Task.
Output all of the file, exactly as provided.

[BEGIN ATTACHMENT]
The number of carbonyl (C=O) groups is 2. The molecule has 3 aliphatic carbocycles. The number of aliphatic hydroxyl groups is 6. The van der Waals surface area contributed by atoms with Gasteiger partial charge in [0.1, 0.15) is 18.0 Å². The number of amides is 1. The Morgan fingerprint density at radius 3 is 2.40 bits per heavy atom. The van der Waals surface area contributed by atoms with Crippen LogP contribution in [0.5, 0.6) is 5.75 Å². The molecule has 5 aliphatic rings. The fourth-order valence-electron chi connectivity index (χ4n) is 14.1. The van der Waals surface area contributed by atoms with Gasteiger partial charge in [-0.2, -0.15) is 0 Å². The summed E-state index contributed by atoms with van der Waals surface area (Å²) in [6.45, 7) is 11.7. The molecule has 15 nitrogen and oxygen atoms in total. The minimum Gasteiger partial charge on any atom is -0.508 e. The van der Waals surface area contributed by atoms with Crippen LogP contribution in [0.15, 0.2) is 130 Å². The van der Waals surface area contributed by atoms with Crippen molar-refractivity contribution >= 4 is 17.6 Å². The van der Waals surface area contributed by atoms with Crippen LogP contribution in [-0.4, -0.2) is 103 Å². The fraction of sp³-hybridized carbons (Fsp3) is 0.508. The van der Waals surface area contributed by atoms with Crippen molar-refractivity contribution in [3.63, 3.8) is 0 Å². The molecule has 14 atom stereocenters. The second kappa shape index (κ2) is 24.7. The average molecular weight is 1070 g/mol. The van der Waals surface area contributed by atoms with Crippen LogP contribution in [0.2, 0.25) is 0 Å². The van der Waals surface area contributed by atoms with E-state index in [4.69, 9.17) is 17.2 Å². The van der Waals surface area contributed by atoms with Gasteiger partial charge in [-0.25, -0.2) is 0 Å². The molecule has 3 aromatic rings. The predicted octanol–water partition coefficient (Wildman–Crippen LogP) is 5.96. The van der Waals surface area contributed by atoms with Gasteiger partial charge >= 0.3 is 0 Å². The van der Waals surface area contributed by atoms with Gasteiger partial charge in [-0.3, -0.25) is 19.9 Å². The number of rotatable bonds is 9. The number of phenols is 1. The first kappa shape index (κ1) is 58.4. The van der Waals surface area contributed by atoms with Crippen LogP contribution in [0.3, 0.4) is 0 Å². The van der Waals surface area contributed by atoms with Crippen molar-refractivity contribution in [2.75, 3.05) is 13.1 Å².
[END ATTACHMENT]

The number of carbonyl (C=O) groups is 2. The molecule has 3 aliphatic carbocycles. The number of aliphatic hydroxyl groups is 6. The van der Waals surface area contributed by atoms with Gasteiger partial charge in [0.1, 0.15) is 18.0 Å². The number of amides is 1. The Morgan fingerprint density at radius 3 is 2.40 bits per heavy atom. The van der Waals surface area contributed by atoms with Crippen LogP contribution in [0.5, 0.6) is 5.75 Å². The molecule has 5 aliphatic rings. The fourth-order valence-electron chi connectivity index (χ4n) is 14.1. The van der Waals surface area contributed by atoms with Gasteiger partial charge in [-0.2, -0.15) is 0 Å². The summed E-state index contributed by atoms with van der Waals surface area (Å²) in [6.45, 7) is 11.7. The molecule has 15 nitrogen and oxygen atoms in total. The minimum Gasteiger partial charge on any atom is -0.508 e. The van der Waals surface area contributed by atoms with Crippen LogP contribution in [0.15, 0.2) is 130 Å². The van der Waals surface area contributed by atoms with Crippen molar-refractivity contribution >= 4 is 17.6 Å². The van der Waals surface area contributed by atoms with Crippen LogP contribution in [-0.4, -0.2) is 103 Å². The fraction of sp³-hybridized carbons (Fsp3) is 0.508. The van der Waals surface area contributed by atoms with Crippen molar-refractivity contribution in [3.63, 3.8) is 0 Å². The molecule has 14 atom stereocenters. The second kappa shape index (κ2) is 24.7. The average molecular weight is 1070 g/mol. The van der Waals surface area contributed by atoms with Crippen LogP contribution in [0.2, 0.25) is 0 Å². The van der Waals surface area contributed by atoms with E-state index in [4.69, 9.17) is 17.2 Å². The van der Waals surface area contributed by atoms with Gasteiger partial charge in [-0.25, -0.2) is 0 Å². The molecule has 3 aromatic rings. The predicted octanol–water partition coefficient (Wildman–Crippen LogP) is 5.96. The van der Waals surface area contributed by atoms with Gasteiger partial charge >= 0.3 is 0 Å². The van der Waals surface area contributed by atoms with Gasteiger partial charge in [-0.3, -0.25) is 19.9 Å². The number of rotatable bonds is 9. The number of phenols is 1. The first kappa shape index (κ1) is 58.4. The van der Waals surface area contributed by atoms with Crippen LogP contribution in [0.3, 0.4) is 0 Å². The van der Waals surface area contributed by atoms with Crippen molar-refractivity contribution in [2.75, 3.05) is 13.1 Å².